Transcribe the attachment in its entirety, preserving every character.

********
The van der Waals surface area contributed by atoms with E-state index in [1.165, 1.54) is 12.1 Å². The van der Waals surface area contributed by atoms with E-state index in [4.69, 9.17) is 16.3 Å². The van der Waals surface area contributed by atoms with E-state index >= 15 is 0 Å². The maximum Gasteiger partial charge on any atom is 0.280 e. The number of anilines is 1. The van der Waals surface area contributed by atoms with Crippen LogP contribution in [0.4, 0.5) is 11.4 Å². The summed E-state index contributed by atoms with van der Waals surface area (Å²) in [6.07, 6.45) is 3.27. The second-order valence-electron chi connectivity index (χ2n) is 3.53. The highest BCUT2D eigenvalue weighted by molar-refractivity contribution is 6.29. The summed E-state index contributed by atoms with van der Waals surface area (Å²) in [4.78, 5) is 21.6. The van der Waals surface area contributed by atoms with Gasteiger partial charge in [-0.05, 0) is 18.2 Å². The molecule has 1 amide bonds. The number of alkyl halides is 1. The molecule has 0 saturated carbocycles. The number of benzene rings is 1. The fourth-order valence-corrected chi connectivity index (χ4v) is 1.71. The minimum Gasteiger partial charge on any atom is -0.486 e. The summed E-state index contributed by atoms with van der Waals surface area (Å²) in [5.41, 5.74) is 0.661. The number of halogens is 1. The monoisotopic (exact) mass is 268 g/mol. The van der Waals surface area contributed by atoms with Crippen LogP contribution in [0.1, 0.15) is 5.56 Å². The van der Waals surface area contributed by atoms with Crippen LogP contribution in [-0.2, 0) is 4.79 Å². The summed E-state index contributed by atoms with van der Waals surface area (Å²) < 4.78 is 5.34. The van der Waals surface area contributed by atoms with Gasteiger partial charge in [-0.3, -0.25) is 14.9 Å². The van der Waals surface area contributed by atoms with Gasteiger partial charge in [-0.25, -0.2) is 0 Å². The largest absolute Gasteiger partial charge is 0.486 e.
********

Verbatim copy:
The van der Waals surface area contributed by atoms with E-state index in [1.165, 1.54) is 12.1 Å². The van der Waals surface area contributed by atoms with E-state index in [4.69, 9.17) is 16.3 Å². The van der Waals surface area contributed by atoms with E-state index >= 15 is 0 Å². The maximum Gasteiger partial charge on any atom is 0.280 e. The number of anilines is 1. The van der Waals surface area contributed by atoms with Crippen LogP contribution in [0.4, 0.5) is 11.4 Å². The summed E-state index contributed by atoms with van der Waals surface area (Å²) in [6.07, 6.45) is 3.27. The second-order valence-electron chi connectivity index (χ2n) is 3.53. The highest BCUT2D eigenvalue weighted by molar-refractivity contribution is 6.29. The summed E-state index contributed by atoms with van der Waals surface area (Å²) in [4.78, 5) is 21.6. The van der Waals surface area contributed by atoms with Gasteiger partial charge in [-0.05, 0) is 18.2 Å². The molecule has 1 amide bonds. The number of alkyl halides is 1. The molecule has 0 saturated carbocycles. The number of benzene rings is 1. The fourth-order valence-corrected chi connectivity index (χ4v) is 1.71. The minimum Gasteiger partial charge on any atom is -0.486 e. The summed E-state index contributed by atoms with van der Waals surface area (Å²) in [5.41, 5.74) is 0.661. The number of halogens is 1. The monoisotopic (exact) mass is 268 g/mol. The van der Waals surface area contributed by atoms with Crippen LogP contribution in [0.1, 0.15) is 5.56 Å². The van der Waals surface area contributed by atoms with Crippen LogP contribution in [-0.2, 0) is 4.79 Å². The summed E-state index contributed by atoms with van der Waals surface area (Å²) < 4.78 is 5.34. The van der Waals surface area contributed by atoms with Gasteiger partial charge in [-0.3, -0.25) is 14.9 Å². The van der Waals surface area contributed by atoms with Gasteiger partial charge in [-0.25, -0.2) is 0 Å². The largest absolute Gasteiger partial charge is 0.486 e.